That the participant learns to learn
Our main objective is to provide the participants with the adequate tools to reach each ones personal objectives in as little time as possible. This includes a supportive environment that covers all necessities and allows a fast and cheerful progress.
In order to achieve the best possible results we conduct a detailed analysis of every participant individually and elaborate a personalised program with particular guidance during the whole learning process.
Teaching to surf follows some very particular principles when compared to the teaching techniques of other sports. The most difficult attributes to assimilate fall within the field of the visualisation of the wave and the timing once we exercise the take-off (i.e. once we are standing on the board and start to do any kind of movement). There are a variety of external stimuli and physical forces that hinder our ability to concentrate and the focus we need to make a technically correct attempt. Therefore, it is crucial to practice this kind of technique outside the water.
Surfing is an experience that happens in the very present, where an infinite number of stimuli operate at the same time and where time itself becomes an elastic and relative factor.
Relation to the ocean:
An important part of the class is the paddling and the negotiation of the waves. Our playground is the best stadium worldwide – the ocean.
All techniques derived at this stage of learning, will focus on the knowledge that we truly have about the constantly changing and dynamic ocean and our ability to interact with this environment, without understanding it as a struggle but rather as an enormously rewarding acceptance.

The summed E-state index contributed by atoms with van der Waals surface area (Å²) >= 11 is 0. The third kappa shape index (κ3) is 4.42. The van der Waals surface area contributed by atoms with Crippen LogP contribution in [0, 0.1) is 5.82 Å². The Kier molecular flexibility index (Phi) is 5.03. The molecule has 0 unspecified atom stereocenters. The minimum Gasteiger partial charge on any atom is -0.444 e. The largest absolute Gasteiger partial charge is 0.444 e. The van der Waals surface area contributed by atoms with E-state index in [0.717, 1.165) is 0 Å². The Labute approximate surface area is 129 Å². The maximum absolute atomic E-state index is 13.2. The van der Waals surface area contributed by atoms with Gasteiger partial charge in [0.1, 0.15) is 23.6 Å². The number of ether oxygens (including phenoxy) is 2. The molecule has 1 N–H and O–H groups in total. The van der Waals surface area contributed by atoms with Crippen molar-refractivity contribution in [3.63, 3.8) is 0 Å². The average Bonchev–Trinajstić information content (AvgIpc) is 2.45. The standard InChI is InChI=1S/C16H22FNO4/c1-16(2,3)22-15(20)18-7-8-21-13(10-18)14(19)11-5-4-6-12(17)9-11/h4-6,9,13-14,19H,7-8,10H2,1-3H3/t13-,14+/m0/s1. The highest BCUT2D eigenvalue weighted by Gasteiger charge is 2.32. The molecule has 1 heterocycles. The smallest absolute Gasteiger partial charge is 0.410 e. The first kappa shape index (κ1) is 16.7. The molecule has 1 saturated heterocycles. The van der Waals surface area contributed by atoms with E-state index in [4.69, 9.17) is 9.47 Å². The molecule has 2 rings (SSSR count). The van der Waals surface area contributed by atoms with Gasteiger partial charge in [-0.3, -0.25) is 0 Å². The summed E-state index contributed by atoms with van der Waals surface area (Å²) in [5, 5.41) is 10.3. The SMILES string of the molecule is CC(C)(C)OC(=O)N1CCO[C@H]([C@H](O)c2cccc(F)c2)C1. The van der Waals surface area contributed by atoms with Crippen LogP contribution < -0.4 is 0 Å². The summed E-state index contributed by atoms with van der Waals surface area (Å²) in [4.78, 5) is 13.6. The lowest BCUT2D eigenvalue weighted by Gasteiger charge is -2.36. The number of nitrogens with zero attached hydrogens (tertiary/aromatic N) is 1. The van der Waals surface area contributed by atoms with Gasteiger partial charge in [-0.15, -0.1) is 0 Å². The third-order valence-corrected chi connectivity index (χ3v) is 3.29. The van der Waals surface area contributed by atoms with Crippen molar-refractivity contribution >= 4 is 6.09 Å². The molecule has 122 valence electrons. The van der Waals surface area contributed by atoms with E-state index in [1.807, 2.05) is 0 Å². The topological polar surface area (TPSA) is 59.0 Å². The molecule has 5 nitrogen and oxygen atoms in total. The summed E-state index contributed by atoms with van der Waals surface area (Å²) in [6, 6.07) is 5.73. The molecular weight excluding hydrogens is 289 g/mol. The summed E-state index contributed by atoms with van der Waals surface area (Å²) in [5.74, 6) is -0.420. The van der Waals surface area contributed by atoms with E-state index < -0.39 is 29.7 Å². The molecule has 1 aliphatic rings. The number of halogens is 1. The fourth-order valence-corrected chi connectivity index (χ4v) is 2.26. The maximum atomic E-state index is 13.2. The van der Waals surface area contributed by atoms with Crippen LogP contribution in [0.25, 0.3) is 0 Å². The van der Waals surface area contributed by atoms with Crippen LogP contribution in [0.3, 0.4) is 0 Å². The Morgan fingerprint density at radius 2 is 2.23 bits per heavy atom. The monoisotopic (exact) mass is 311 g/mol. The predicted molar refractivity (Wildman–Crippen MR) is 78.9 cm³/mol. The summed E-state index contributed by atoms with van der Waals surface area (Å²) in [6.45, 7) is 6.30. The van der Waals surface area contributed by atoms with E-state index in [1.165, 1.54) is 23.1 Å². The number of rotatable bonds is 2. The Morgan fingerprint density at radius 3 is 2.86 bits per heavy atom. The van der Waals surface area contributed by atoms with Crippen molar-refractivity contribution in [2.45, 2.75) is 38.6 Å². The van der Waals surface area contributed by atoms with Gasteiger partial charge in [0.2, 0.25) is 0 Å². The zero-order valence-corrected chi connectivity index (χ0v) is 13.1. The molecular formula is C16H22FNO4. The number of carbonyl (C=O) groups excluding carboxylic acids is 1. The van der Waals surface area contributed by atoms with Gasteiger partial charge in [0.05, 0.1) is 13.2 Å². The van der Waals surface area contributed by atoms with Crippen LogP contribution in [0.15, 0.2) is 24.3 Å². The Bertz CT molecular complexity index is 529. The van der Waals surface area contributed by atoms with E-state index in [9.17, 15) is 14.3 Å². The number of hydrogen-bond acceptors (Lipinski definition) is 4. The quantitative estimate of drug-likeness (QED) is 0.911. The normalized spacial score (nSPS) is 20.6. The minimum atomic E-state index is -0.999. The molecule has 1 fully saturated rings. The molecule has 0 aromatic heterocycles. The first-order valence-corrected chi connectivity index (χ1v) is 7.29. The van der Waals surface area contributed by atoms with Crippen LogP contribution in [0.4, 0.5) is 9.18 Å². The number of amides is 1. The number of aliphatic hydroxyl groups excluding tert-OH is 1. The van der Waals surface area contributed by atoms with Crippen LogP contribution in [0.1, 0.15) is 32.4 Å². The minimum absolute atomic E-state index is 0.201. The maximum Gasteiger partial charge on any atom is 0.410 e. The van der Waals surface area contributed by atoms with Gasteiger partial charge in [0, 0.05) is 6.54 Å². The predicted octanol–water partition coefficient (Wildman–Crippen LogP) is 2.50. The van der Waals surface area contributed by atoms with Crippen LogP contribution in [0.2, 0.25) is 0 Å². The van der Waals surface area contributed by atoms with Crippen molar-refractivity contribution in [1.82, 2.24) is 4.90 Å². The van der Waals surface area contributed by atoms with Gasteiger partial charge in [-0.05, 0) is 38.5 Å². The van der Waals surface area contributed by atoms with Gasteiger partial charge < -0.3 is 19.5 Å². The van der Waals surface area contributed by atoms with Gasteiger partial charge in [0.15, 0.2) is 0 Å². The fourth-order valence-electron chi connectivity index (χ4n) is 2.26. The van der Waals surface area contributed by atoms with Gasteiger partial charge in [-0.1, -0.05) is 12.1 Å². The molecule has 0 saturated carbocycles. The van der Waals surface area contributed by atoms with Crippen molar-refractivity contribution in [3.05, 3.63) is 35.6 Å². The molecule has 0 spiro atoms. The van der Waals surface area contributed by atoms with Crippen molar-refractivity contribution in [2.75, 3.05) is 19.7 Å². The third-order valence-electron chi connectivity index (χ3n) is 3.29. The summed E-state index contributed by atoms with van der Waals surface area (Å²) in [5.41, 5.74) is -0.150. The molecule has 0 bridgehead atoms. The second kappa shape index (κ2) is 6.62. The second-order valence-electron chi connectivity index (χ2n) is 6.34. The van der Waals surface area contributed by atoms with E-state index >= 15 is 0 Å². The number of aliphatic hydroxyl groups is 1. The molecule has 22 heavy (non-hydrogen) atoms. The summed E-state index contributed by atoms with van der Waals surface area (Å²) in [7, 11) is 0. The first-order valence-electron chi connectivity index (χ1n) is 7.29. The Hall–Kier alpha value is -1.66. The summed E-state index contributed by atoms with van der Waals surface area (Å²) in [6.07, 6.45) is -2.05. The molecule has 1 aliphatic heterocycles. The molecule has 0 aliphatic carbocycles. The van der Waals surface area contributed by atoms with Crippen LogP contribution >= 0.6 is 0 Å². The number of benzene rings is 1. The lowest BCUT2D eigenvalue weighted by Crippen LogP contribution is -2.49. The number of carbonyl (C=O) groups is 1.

What the body needs to understand:
Surfing is an open sport that involves as main factor controlling the dynamic balance, meaning that it requires specific and complex movements and a certain technical basis in order to dispose of a repertoire of movements to get the most out of a wave.
Not only the act of surfing the wave is subject to this pattern of learning specific movements, also rowing and trading waves contains a variety of techniques necessary to adapt our understanding of the movement to the aquatic environment.
Therefore, people who begin surfing all by themselves, quickly reach a plateau of performance and do not know how to move forward or take too long to learn the adequate techniques or simply make mistakes in the way they have mechanised techniques and drag these errors throughout their lifes, if not corrected through professional channels.
What the brain needs to understand:
There do not exist two identical waves, neither do similar situations at the same space and time.
When you are surfing a wave, your brain is constantly making decisions and the wide range of cognitive states is the key to making the right ones. For what makes the difference in the capacity of the surfer to make the best of the wave, is his/her understanding of the interior processes happening at that very moment. Therefore psychology is a very important factor in surfing.
The relation to the surfboard:
Every board is different. You can find endless different shapes and models with a wide range of different materials from which surfboards are made. The relationship to every different board you use also must be understood in order to learn to internalise what each one can offer you – i.e. the difference in turns, the floatability, the speed, the paddling, etc. – learning to understand the material is challenging…
Understanding the ideal performance state:
You have to track knowledge as if it were a scheme of strata or layers, as you go deeper into the information you discover that what you knew was not as much as you thought it was. And as if it were a fractal experience will be forged.
Surfing consists of four key areas to be taught: mind, body, equipment and ocean. The deep understanding of these 4 fields of knowledge – being experienced in a common ground – means working in the ideal performance state.